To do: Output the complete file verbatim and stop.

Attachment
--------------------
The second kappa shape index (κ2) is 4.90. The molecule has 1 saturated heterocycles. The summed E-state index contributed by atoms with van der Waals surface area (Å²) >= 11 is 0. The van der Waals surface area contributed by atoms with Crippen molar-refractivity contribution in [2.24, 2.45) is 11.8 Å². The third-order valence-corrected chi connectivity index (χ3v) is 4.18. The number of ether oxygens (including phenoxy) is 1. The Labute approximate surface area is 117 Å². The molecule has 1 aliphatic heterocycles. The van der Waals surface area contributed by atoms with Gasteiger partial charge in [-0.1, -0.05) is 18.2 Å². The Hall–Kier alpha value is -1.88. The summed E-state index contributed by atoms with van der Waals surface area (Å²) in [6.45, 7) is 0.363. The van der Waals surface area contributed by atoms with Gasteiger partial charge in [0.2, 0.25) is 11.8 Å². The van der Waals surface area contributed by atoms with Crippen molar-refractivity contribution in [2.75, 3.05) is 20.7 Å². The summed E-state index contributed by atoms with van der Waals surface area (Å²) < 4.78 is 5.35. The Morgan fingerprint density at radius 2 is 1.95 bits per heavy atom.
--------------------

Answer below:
The second kappa shape index (κ2) is 4.90. The molecule has 1 saturated heterocycles. The summed E-state index contributed by atoms with van der Waals surface area (Å²) >= 11 is 0. The van der Waals surface area contributed by atoms with Crippen molar-refractivity contribution in [2.24, 2.45) is 11.8 Å². The third-order valence-corrected chi connectivity index (χ3v) is 4.18. The number of ether oxygens (including phenoxy) is 1. The Labute approximate surface area is 117 Å². The molecule has 1 aliphatic heterocycles. The van der Waals surface area contributed by atoms with Gasteiger partial charge in [-0.1, -0.05) is 18.2 Å². The Hall–Kier alpha value is -1.88. The summed E-state index contributed by atoms with van der Waals surface area (Å²) in [6.45, 7) is 0.363. The van der Waals surface area contributed by atoms with Gasteiger partial charge in [0.2, 0.25) is 11.8 Å². The van der Waals surface area contributed by atoms with Crippen molar-refractivity contribution in [2.75, 3.05) is 20.7 Å². The summed E-state index contributed by atoms with van der Waals surface area (Å²) < 4.78 is 5.35. The Morgan fingerprint density at radius 2 is 1.95 bits per heavy atom.